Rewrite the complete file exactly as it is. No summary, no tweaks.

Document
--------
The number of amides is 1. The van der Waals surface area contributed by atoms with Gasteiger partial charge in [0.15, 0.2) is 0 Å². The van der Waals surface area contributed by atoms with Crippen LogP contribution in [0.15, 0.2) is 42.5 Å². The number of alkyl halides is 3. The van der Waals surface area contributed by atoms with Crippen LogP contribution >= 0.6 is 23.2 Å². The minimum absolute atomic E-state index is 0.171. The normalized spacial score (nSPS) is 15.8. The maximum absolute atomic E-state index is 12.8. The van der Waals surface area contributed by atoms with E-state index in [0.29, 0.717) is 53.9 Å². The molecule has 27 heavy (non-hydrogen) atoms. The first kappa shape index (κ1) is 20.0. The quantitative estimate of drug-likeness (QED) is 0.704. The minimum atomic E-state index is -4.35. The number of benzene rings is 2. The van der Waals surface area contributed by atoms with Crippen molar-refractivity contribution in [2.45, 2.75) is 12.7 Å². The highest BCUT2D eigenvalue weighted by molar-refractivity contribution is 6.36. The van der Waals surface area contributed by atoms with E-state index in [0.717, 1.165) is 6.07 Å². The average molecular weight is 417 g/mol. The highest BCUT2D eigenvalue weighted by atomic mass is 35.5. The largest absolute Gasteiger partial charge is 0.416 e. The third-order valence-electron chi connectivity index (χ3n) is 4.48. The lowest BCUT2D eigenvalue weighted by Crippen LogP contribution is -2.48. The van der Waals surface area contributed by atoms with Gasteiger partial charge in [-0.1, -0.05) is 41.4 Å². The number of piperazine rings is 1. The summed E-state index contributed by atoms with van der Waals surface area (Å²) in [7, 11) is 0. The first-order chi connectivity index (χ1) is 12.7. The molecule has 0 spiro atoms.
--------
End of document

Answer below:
The number of amides is 1. The van der Waals surface area contributed by atoms with Gasteiger partial charge in [0.15, 0.2) is 0 Å². The van der Waals surface area contributed by atoms with Crippen LogP contribution in [0.15, 0.2) is 42.5 Å². The number of alkyl halides is 3. The van der Waals surface area contributed by atoms with Crippen LogP contribution >= 0.6 is 23.2 Å². The minimum absolute atomic E-state index is 0.171. The normalized spacial score (nSPS) is 15.8. The maximum absolute atomic E-state index is 12.8. The van der Waals surface area contributed by atoms with E-state index in [0.29, 0.717) is 53.9 Å². The molecule has 27 heavy (non-hydrogen) atoms. The first kappa shape index (κ1) is 20.0. The quantitative estimate of drug-likeness (QED) is 0.704. The minimum atomic E-state index is -4.35. The number of benzene rings is 2. The van der Waals surface area contributed by atoms with Crippen molar-refractivity contribution in [2.45, 2.75) is 12.7 Å². The highest BCUT2D eigenvalue weighted by molar-refractivity contribution is 6.36. The van der Waals surface area contributed by atoms with E-state index in [0.717, 1.165) is 6.07 Å². The average molecular weight is 417 g/mol. The highest BCUT2D eigenvalue weighted by atomic mass is 35.5. The largest absolute Gasteiger partial charge is 0.416 e. The third-order valence-electron chi connectivity index (χ3n) is 4.48. The lowest BCUT2D eigenvalue weighted by Crippen LogP contribution is -2.48. The van der Waals surface area contributed by atoms with Gasteiger partial charge in [-0.1, -0.05) is 41.4 Å². The number of piperazine rings is 1. The summed E-state index contributed by atoms with van der Waals surface area (Å²) in [7, 11) is 0. The first-order chi connectivity index (χ1) is 12.7. The molecule has 0 spiro atoms.